I had a glimpse of heaven yesterday. It was a Medical Ward team event for Christmas – a celebration of community, common purpose in healing, and advent. It was an idea sparked during tea time, reminiscent of the last hospital party over five years ago. The energetic IT guy who manages our Noncommunicable Disease clinic said he would arrange everything, bright smile on his face. He thought we should go to the lake. Wouldn’t that increase morale? The charge nurse echoed that so many staff had worked on the ward for years, even decades, and had never glimpsed Lake Malawi. She could manage all the food, she said, even though she was simultaneously planning a huge program for the patients the following week, as well as managing the ward. The visiting nurse from Samaritan’s Purse, the one who loved being with us so much that she extended her time at her own expense, jumped in and asked each staff member if they were coming. “Picture this, everyone together in the water, passing a ball back and forth, laughing in the sunshine.” It was rainy season and I imagined a cloudy, cold day at best, but I was going to come along any way. They told me that all the seats in the bus they rented were full. How many would actually come at the 5:00 leave-time?
Twenty-seven of us piled into the bus that morning. There were 32 seats, officially, but the boom box and charcoal and barbeque pit were filling up a couple of them. It was so packed right up against the doors that people hopped in and out of windows as we stopped on the way for bathroom breaks and picking up vegetables. Olivia payed music from her phone and everyone seemed energetic, even the nurse who worked the entire night shift, rushed home for a change of clothes, and jumped in with us. At least six of the hospital cleaners and patient attendants with us had never seen the beach before. When we rounded the corner and saw the lake for the first time, I pointed it out to the woman in front of me. Her eyes remained glued to the body of water thereafter. We rolled up to the beach resort, our charge nurse negotiated a good deal for it. We had the place all to ourselves – beach cabanas, a hammock in the shade, warm sand, and water rolling into waves with nobody else in site. It was bright and warm even at 10 am when we arrived. We rushed into the water, the foreigners first, then the nurses and nursing students, and eventually everybody. I didn’t think I would go in at all, but it was so fun to enjoy the waves, sit out for a bit, and then come back in again.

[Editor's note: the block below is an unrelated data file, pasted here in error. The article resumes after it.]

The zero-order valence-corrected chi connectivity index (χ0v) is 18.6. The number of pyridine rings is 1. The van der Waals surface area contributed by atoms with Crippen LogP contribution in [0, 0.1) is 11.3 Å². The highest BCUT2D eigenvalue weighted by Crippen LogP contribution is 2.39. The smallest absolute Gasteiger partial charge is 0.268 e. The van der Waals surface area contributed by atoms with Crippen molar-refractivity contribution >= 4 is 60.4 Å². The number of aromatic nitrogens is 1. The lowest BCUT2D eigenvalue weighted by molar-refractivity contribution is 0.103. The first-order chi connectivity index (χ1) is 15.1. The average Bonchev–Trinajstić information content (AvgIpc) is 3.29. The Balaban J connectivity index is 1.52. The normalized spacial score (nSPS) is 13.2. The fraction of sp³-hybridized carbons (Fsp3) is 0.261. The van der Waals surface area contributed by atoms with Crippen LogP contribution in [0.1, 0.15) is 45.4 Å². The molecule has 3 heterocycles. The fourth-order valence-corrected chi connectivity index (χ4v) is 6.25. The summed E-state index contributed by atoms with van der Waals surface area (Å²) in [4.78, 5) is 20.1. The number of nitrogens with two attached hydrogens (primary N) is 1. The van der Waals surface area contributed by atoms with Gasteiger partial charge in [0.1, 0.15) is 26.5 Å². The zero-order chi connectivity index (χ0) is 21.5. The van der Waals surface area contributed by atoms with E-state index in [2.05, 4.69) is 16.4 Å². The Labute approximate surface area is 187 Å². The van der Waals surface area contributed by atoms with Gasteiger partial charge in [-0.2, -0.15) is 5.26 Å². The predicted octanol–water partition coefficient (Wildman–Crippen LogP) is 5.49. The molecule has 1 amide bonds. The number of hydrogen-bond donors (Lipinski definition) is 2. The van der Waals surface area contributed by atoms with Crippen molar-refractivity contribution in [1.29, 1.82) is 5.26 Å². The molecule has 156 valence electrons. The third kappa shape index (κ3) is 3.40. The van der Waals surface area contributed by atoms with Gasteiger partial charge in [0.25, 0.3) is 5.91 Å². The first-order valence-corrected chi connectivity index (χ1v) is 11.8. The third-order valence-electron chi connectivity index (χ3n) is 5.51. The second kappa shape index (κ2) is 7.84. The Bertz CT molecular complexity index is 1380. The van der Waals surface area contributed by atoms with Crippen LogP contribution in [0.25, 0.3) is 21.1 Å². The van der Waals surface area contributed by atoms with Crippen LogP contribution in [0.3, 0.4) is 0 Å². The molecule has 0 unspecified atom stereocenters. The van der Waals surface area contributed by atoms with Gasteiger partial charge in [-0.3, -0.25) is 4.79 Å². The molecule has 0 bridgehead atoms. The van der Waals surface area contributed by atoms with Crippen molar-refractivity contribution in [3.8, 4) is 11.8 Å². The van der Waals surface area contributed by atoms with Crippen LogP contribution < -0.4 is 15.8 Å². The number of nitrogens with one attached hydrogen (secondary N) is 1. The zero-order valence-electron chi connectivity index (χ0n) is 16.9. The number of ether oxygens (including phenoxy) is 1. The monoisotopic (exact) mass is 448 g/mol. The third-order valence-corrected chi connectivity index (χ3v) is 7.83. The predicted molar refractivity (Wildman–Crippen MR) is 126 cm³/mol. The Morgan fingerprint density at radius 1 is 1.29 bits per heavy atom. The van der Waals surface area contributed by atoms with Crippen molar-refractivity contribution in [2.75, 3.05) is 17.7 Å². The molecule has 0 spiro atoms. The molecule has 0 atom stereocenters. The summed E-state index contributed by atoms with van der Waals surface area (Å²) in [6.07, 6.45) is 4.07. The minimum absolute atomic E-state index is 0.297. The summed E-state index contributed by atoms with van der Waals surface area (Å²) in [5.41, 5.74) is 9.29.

It was incredible seeing people at the water for the first time. They started at the ankles, then sat down in the shallows, then trudged in waist-deep, splashing. One woman didn’t bring any extra cloth, probably didn’t plan to get in, but the weather and mood was so nice, she just took off her dress and went in with only her slip. I think some of the younger set didn’t know what to do as she joyfully and toplessly enjoyed the water. We offered her an extra shirt and then she was able to comfortably participate in group pictures, beaming. We even threw a frisbee back and forth for a while. A woman who couldn’t swim, who had never seen waves or a frisbee before, was laughing and tossing the disc back and forth with a white girl who could barely speak her language. We had endless drinks – about 6 sodas and waters per person. I thought it was excessive, but it was actually fun to grab whatever you wanted to drink at any time. The nurses and cleaners made sure there was no shortage of food, either – sausages and barbeque chicken and local chicken boiled in vegetables. It was probably more meat than some ate in a month. A celebration worthy of Christmas.
Nursing students splashed around with nurses who had worked at the hospital 20 years and foreign medical students who had arrived the week before. I wondered what an outsider would have thought of our group, black and white enjoying the waves together, medical professionals and cleaning staff eating side by side. There were still some boundaries – those who couldn’t speak Chicehwa and those who couldn’t speak English. But the boombox was so over-powering that half the time nobody could hear each other. That’s how to party in Malawi. Everyone smiling, spontaneously bursting into dance, taking selfies all the while. It was a perfect day – warm but not oppressive, water refreshing but not frigid, no agenda except relaxing and eating and playing. This team that worked together under stressful, even critical conditions, that operated under authority structures official and unofficial, a group separated by skills, resources, and opportunity – enjoyed rest and nature and fellowship together with so much of that baggage stripped away. It was a day which convinced me I was about as close as I might ever be to heaven on this earth.